Since the early 1990s embedded systems developers have had an uneasy but productive relationship with the constantly increasing connectivity made possible by the Internet and World Wide Web.
Before 1990, common electronic communications protocols and physical connections — either wired or wireless — did not exist to the degree they do now. The Internet then was an “Internetwork” of diverse proprietary and special-purpose networks, in which Ethernet’s TCP/IP was at best a “lingua Franca” many used to communicate between one and another. So, many “embedded” designs were exactly that — literally embedded and hidden from the outside world, not connected. They were isolated from outside intrusion within some sort of protective local area network using a protocol that was either proprietary or industry- and application-specific.
Then the move toward ubiquitous connectivity began happening in the early 1990s, shortly after the IPv4 suite of Internet Protocols was formalized. It happened again in the early 2000s with the creation of the next-generation IPv6 and 6LoWPAN protocols, and as the shift from wired to wireless connectivity began and accelerated. With each increase in speed, each change in protocols, each change in physical connectivity, the embedded-systems industry has had to (1) look at their software tools, such as languages, compilers, debuggers, and processor building blocks, and see how they had to be changed or modified to deal with the changes and (2) find ways to take advantage of that connectivity in its designs.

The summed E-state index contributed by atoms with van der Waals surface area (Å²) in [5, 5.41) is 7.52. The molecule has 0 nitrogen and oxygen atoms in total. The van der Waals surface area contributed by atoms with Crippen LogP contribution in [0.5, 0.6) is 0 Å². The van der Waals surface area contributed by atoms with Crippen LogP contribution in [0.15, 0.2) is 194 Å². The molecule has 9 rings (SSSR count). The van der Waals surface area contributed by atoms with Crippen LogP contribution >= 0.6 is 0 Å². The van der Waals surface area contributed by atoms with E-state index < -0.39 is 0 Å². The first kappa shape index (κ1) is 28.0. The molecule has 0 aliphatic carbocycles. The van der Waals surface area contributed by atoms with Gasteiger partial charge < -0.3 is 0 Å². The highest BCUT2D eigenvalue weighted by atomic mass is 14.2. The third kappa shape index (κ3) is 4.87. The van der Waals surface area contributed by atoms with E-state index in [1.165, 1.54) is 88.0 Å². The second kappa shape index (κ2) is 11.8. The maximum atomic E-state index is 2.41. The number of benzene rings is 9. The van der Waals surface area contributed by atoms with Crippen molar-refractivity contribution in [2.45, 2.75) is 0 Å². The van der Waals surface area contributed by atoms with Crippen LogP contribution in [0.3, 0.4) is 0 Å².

Now, the unique URLs available in IPv4 — and the many subdomain tricks used to make it look like there were more — have finally run out. There were only 4 billion or so (1032 , to be precise) to begin with, and major Internet service providers have been forced to move to IPv6, with 7.9×1028 times as many URLs as IPv4.
Now with an Internet that has virtually unlimited numbers of URLs — most of them capable of being accessed wirelessly — that means that not only every person, but every previously embedded “thing” can theoretically be connected directly to the Internet. With the possibility of a pervasive “Internet of Things” (IoT) — with a few humans thrown in here and there — embedded-systems developers have been forced again to reassess the challenges they face and the tools and building blocks they use to build systems that will be virtually naked to the outside world.
A common language
The good news for embedded-systems developers is that in this new connected environment, the languages they depend on — C and C++ primarily — will be the same as those used in most IoT designs. But both have gone through revisions (such as C in 2011) that have new capabilities for code-checking, tracking, and debugging that will make it possible to write better code faster and with fewer errors. This is all important in an era when systems with faulty software will be used by millions or even billions of users, rather than the thousands and hundreds of thousands in earlier eras of embedded-systems design.
Where the uncertainty of development in this environment will occur — because of the industry coalitions that have been formed — is in the middleware approach taken. There are essentially two approaches.
To read more of this external content, go to “IoT: Bottom-up approach.”
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